What Am I?: Descartes and the Mind-Body Problem

Paperback | April 14, 2005

byJoseph Almog

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In his Meditations, Rene Descartes asks, "what am I?" His initial answer is "a man." But he soon discards it: "But what is a man? Shall I say 'a rational animal'? No: for then I should inquire what an animal is, what rationality is, and in this way one question would lead down the slope toharder ones." Instead of understanding what a man is, Descartes shifts to two new questions: "What is Mind?" and "What is Body?" These questions develop into Descartes's main philosophical preoccupation: the Mind-Body distinction. How can Mind and Body be independent entities, yet joined--essentially so--within a single human being? If Mind and Body are really distinct, are human beings merely a "construction"? On the other hand, if we respect the integrity of humans, are Mind and Body merely aspects of a human being andnot subjects in and of themselves? For centuries, philosophers have considered this classic philosophical puzzle. Now, in this compact, engaging, and long-awaited work, UCLA philosopher Joseph Almog closely decodes the French philosopher's argument for distinguishing between the human mind and body while maintainingsimultaneously their essential integration in a human being. He argues that Descartes constructed a solution whereby the trio of Human Mind, Body, and Being are essentially interdependent yet remain each a genuine individual subject. Almog's reading not only steers away from the most popular interpretations of Descartes, but also represents a scholar coming to grips directly with Descartes himself. In doing so, Almog creates a work that Cartesian scholars will value, and that will also prove indispensable to philosophers oflanguage, ontology, and the metaphysics of mind.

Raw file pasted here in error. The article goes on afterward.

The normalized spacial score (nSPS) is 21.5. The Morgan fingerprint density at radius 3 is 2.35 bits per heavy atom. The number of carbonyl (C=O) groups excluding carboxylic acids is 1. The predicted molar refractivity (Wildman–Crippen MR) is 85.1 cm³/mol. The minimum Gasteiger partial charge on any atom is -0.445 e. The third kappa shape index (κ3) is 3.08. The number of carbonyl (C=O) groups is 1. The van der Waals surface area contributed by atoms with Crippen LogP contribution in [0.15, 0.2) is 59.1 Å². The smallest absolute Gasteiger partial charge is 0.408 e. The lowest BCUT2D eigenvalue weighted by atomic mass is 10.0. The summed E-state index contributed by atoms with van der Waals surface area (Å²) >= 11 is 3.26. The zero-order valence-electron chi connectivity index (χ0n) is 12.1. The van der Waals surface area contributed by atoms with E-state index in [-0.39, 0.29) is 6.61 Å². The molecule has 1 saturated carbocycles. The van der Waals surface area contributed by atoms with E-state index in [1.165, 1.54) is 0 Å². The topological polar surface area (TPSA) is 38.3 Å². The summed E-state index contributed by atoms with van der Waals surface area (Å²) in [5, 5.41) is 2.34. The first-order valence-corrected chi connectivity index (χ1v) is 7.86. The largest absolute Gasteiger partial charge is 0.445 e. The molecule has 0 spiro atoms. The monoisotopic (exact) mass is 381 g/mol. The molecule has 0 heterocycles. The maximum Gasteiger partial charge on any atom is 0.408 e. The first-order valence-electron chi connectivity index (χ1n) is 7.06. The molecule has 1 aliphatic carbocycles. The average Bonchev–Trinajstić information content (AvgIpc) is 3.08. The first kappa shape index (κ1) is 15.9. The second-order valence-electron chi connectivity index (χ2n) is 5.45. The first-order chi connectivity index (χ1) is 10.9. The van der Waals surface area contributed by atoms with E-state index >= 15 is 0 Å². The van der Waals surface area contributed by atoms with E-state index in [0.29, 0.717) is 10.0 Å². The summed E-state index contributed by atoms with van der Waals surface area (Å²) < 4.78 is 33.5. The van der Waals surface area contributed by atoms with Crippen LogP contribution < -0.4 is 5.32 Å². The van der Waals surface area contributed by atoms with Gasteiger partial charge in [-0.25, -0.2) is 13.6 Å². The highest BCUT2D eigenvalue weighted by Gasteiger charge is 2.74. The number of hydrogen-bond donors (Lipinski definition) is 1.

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In his Meditations, Rene Descartes asks, "what am I?" His initial answer is "a man." But he soon discards it: "But what is a man? Shall I say 'a rational animal'? No: for then I should inquire what an animal is, what rationality is, and in this way one question would lead down the slope toharder ones." Instead of understanding what ...

Joseph Almog is Professor of Philosophy at the University of California, Los Angeles, and editor of Themes from Kaplan (Oxford, 1989).

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Format:PaperbackDimensions:160 pages, 5.39 × 8.19 × 0.59 inPublished:April 14, 2005Publisher:Oxford University PressLanguage:English

The following ISBNs are associated with this title:

ISBN - 10:0195177193

ISBN - 13:9780195177190

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"An important addition to scholarship on Descartes, Almog's account reaches back to and includes Arnauld, Caterus, and Gassendi as well as Saul Kripke; he treats all these commentators thoughtfully. It will be difficult, after reading this, for anyone to believe that Descartes espouses anysimple or straightforward two-substance-in-one-man view. College and university libraries should not be without this books."--CHOICE